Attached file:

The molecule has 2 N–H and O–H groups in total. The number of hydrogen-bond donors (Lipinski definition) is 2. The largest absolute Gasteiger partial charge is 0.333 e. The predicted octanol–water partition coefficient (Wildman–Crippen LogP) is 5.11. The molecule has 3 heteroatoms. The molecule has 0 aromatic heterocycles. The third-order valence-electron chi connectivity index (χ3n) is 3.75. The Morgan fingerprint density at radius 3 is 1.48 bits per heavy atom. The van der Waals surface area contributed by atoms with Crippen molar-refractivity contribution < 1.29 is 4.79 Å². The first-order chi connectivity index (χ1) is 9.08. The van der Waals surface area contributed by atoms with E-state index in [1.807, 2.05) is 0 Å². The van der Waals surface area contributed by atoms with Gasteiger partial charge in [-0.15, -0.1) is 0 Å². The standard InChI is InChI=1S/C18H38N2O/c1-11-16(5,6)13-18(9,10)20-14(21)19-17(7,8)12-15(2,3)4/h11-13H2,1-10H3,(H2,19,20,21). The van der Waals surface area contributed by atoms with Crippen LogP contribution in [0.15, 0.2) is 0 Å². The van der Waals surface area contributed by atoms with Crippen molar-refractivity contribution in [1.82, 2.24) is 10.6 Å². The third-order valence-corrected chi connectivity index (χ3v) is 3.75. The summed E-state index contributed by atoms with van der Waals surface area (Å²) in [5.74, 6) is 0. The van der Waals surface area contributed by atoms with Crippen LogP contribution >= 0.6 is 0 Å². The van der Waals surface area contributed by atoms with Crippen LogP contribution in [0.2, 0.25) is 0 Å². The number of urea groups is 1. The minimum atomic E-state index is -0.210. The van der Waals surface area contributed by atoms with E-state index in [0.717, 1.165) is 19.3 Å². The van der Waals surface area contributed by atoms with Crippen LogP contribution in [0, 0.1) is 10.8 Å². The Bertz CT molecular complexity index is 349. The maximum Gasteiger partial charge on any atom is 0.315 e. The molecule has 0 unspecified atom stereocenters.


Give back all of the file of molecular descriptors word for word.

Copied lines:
The molecule has 2 N–H and O–H groups in total. The number of hydrogen-bond donors (Lipinski definition) is 2. The largest absolute Gasteiger partial charge is 0.333 e. The predicted octanol–water partition coefficient (Wildman–Crippen LogP) is 5.11. The molecule has 3 heteroatoms. The molecule has 0 aromatic heterocycles. The third-order valence-electron chi connectivity index (χ3n) is 3.75. The Morgan fingerprint density at radius 3 is 1.48 bits per heavy atom. The van der Waals surface area contributed by atoms with Crippen molar-refractivity contribution < 1.29 is 4.79 Å². The first-order chi connectivity index (χ1) is 9.08. The van der Waals surface area contributed by atoms with E-state index in [1.807, 2.05) is 0 Å². The van der Waals surface area contributed by atoms with Gasteiger partial charge in [-0.15, -0.1) is 0 Å². The standard InChI is InChI=1S/C18H38N2O/c1-11-16(5,6)13-18(9,10)20-14(21)19-17(7,8)12-15(2,3)4/h11-13H2,1-10H3,(H2,19,20,21). The van der Waals surface area contributed by atoms with Crippen LogP contribution in [0.15, 0.2) is 0 Å². The van der Waals surface area contributed by atoms with Crippen molar-refractivity contribution in [1.82, 2.24) is 10.6 Å². The third-order valence-corrected chi connectivity index (χ3v) is 3.75. The summed E-state index contributed by atoms with van der Waals surface area (Å²) in [5.74, 6) is 0. The van der Waals surface area contributed by atoms with Crippen LogP contribution >= 0.6 is 0 Å². The van der Waals surface area contributed by atoms with Crippen LogP contribution in [0.2, 0.25) is 0 Å². The number of urea groups is 1. The minimum atomic E-state index is -0.210. The van der Waals surface area contributed by atoms with E-state index in [0.717, 1.165) is 19.3 Å². The van der Waals surface area contributed by atoms with Crippen LogP contribution in [0, 0.1) is 10.8 Å². The Bertz CT molecular complexity index is 349. The maximum Gasteiger partial charge on any atom is 0.315 e. The molecule has 0 unspecified atom stereocenters.